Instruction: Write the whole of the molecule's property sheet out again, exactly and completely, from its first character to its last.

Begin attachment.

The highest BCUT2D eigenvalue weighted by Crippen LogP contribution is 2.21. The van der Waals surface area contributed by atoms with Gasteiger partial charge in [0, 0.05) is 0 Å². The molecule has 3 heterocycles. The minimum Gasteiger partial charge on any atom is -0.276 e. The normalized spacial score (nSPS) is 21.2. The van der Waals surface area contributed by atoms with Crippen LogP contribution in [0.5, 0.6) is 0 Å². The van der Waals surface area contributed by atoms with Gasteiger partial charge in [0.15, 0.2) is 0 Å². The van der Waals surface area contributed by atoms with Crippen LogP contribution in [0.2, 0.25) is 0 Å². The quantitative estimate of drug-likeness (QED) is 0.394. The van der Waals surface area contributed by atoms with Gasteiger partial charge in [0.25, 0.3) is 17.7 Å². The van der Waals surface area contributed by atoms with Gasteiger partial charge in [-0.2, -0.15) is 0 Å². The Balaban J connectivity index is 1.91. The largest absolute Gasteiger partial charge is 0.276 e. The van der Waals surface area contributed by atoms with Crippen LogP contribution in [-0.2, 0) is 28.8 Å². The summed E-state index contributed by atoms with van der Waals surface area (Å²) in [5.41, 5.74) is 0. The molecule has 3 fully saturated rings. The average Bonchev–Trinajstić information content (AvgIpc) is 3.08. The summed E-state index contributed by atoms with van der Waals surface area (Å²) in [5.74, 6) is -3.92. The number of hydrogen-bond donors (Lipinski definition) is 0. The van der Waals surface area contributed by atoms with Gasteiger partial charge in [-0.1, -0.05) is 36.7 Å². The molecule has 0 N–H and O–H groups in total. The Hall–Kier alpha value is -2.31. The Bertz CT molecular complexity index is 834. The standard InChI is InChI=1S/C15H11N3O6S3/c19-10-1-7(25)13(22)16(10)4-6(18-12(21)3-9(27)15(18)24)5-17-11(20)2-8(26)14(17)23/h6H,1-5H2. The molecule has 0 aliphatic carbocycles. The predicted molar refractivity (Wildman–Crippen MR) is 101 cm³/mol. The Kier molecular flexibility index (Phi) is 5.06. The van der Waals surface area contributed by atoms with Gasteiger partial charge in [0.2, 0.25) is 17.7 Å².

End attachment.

The highest BCUT2D eigenvalue weighted by Crippen LogP contribution is 2.21. The van der Waals surface area contributed by atoms with Gasteiger partial charge in [0, 0.05) is 0 Å². The molecule has 3 heterocycles. The minimum Gasteiger partial charge on any atom is -0.276 e. The normalized spacial score (nSPS) is 21.2. The van der Waals surface area contributed by atoms with Crippen LogP contribution in [0.5, 0.6) is 0 Å². The van der Waals surface area contributed by atoms with Gasteiger partial charge in [0.15, 0.2) is 0 Å². The van der Waals surface area contributed by atoms with Crippen LogP contribution in [0.2, 0.25) is 0 Å². The quantitative estimate of drug-likeness (QED) is 0.394. The van der Waals surface area contributed by atoms with Gasteiger partial charge in [0.25, 0.3) is 17.7 Å². The van der Waals surface area contributed by atoms with Gasteiger partial charge in [-0.2, -0.15) is 0 Å². The Balaban J connectivity index is 1.91. The largest absolute Gasteiger partial charge is 0.276 e. The van der Waals surface area contributed by atoms with Crippen LogP contribution in [-0.2, 0) is 28.8 Å². The summed E-state index contributed by atoms with van der Waals surface area (Å²) in [5.41, 5.74) is 0. The molecule has 3 fully saturated rings. The average Bonchev–Trinajstić information content (AvgIpc) is 3.08. The summed E-state index contributed by atoms with van der Waals surface area (Å²) in [5.74, 6) is -3.92. The number of hydrogen-bond donors (Lipinski definition) is 0. The van der Waals surface area contributed by atoms with Gasteiger partial charge in [-0.1, -0.05) is 36.7 Å². The molecule has 0 N–H and O–H groups in total. The Hall–Kier alpha value is -2.31. The Bertz CT molecular complexity index is 834. The standard InChI is InChI=1S/C15H11N3O6S3/c19-10-1-7(25)13(22)16(10)4-6(18-12(21)3-9(27)15(18)24)5-17-11(20)2-8(26)14(17)23/h6H,1-5H2. The molecule has 0 aliphatic carbocycles. The predicted molar refractivity (Wildman–Crippen MR) is 101 cm³/mol. The Kier molecular flexibility index (Phi) is 5.06. The van der Waals surface area contributed by atoms with Gasteiger partial charge in [0.2, 0.25) is 17.7 Å².